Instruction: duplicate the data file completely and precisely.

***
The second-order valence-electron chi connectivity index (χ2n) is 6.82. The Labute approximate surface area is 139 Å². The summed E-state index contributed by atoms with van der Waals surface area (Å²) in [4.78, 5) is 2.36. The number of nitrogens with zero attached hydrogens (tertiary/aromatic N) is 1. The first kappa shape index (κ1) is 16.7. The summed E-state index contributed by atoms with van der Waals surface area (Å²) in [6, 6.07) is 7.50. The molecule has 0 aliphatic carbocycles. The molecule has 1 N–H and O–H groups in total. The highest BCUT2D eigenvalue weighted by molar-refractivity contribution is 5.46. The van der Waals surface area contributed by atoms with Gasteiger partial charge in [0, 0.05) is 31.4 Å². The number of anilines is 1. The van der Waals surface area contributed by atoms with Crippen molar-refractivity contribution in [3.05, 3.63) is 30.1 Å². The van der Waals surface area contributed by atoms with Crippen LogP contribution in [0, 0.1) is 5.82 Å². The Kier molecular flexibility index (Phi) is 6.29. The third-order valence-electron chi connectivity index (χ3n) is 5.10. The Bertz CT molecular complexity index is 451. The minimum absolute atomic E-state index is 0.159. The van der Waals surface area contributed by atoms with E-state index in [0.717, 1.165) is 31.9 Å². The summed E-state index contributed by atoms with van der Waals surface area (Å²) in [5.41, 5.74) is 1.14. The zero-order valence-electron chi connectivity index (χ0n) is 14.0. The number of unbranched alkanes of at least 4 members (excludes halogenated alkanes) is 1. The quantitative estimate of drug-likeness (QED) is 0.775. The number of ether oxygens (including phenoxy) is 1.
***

The second-order valence-electron chi connectivity index (χ2n) is 6.82. The Labute approximate surface area is 139 Å². The summed E-state index contributed by atoms with van der Waals surface area (Å²) in [4.78, 5) is 2.36. The number of nitrogens with zero attached hydrogens (tertiary/aromatic N) is 1. The first kappa shape index (κ1) is 16.7. The summed E-state index contributed by atoms with van der Waals surface area (Å²) in [6, 6.07) is 7.50. The molecule has 0 aliphatic carbocycles. The molecule has 1 N–H and O–H groups in total. The highest BCUT2D eigenvalue weighted by molar-refractivity contribution is 5.46. The van der Waals surface area contributed by atoms with Gasteiger partial charge in [0, 0.05) is 31.4 Å². The number of anilines is 1. The van der Waals surface area contributed by atoms with Crippen molar-refractivity contribution in [3.05, 3.63) is 30.1 Å². The van der Waals surface area contributed by atoms with Crippen LogP contribution in [0, 0.1) is 5.82 Å². The Kier molecular flexibility index (Phi) is 6.29. The third-order valence-electron chi connectivity index (χ3n) is 5.10. The Bertz CT molecular complexity index is 451. The minimum absolute atomic E-state index is 0.159. The van der Waals surface area contributed by atoms with E-state index in [0.717, 1.165) is 31.9 Å². The summed E-state index contributed by atoms with van der Waals surface area (Å²) in [5.41, 5.74) is 1.14. The zero-order valence-electron chi connectivity index (χ0n) is 14.0. The number of unbranched alkanes of at least 4 members (excludes halogenated alkanes) is 1. The quantitative estimate of drug-likeness (QED) is 0.775. The number of ether oxygens (including phenoxy) is 1.